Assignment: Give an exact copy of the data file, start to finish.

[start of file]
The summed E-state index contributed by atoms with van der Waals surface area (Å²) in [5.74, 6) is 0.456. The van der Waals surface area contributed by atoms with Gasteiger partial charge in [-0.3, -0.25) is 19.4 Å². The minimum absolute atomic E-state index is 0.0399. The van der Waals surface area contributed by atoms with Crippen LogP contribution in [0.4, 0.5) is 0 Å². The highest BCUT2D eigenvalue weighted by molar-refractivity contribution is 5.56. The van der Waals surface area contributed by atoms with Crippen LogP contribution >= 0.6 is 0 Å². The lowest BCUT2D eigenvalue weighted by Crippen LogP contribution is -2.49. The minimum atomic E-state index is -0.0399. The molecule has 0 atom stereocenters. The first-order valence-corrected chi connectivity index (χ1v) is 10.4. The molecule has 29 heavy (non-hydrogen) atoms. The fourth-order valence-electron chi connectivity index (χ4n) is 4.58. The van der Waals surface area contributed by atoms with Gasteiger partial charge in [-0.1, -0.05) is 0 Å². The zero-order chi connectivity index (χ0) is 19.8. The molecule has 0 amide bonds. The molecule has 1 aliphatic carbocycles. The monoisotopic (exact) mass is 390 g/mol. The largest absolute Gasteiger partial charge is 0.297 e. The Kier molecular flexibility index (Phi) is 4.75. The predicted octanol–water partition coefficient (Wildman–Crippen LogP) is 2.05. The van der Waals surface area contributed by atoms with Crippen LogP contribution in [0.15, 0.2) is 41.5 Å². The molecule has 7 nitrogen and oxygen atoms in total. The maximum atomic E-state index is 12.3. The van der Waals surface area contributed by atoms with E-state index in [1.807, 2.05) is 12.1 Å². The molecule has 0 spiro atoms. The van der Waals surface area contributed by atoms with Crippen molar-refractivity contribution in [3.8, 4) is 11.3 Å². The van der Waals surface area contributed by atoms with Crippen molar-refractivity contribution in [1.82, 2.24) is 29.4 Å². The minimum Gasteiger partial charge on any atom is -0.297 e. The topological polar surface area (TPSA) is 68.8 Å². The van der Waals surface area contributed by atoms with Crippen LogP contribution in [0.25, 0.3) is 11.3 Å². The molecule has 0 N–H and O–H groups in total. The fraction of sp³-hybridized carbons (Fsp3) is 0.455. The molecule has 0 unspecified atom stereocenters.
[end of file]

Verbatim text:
The summed E-state index contributed by atoms with van der Waals surface area (Å²) in [5.74, 6) is 0.456. The van der Waals surface area contributed by atoms with Gasteiger partial charge in [-0.3, -0.25) is 19.4 Å². The minimum absolute atomic E-state index is 0.0399. The van der Waals surface area contributed by atoms with Crippen LogP contribution in [0.4, 0.5) is 0 Å². The highest BCUT2D eigenvalue weighted by molar-refractivity contribution is 5.56. The van der Waals surface area contributed by atoms with Crippen LogP contribution >= 0.6 is 0 Å². The lowest BCUT2D eigenvalue weighted by Crippen LogP contribution is -2.49. The minimum atomic E-state index is -0.0399. The molecule has 0 atom stereocenters. The first-order valence-corrected chi connectivity index (χ1v) is 10.4. The molecule has 29 heavy (non-hydrogen) atoms. The fourth-order valence-electron chi connectivity index (χ4n) is 4.58. The van der Waals surface area contributed by atoms with Gasteiger partial charge in [-0.1, -0.05) is 0 Å². The zero-order chi connectivity index (χ0) is 19.8. The molecule has 0 amide bonds. The molecule has 1 aliphatic carbocycles. The monoisotopic (exact) mass is 390 g/mol. The largest absolute Gasteiger partial charge is 0.297 e. The Kier molecular flexibility index (Phi) is 4.75. The predicted octanol–water partition coefficient (Wildman–Crippen LogP) is 2.05. The van der Waals surface area contributed by atoms with Crippen LogP contribution in [0.15, 0.2) is 41.5 Å². The molecule has 7 nitrogen and oxygen atoms in total. The maximum atomic E-state index is 12.3. The van der Waals surface area contributed by atoms with E-state index in [1.807, 2.05) is 12.1 Å². The molecule has 0 spiro atoms. The van der Waals surface area contributed by atoms with Crippen molar-refractivity contribution in [3.8, 4) is 11.3 Å². The van der Waals surface area contributed by atoms with Crippen molar-refractivity contribution in [1.82, 2.24) is 29.4 Å². The minimum Gasteiger partial charge on any atom is -0.297 e. The topological polar surface area (TPSA) is 68.8 Å². The van der Waals surface area contributed by atoms with Crippen LogP contribution in [0.25, 0.3) is 11.3 Å². The molecule has 0 N–H and O–H groups in total. The fraction of sp³-hybridized carbons (Fsp3) is 0.455. The molecule has 0 unspecified atom stereocenters.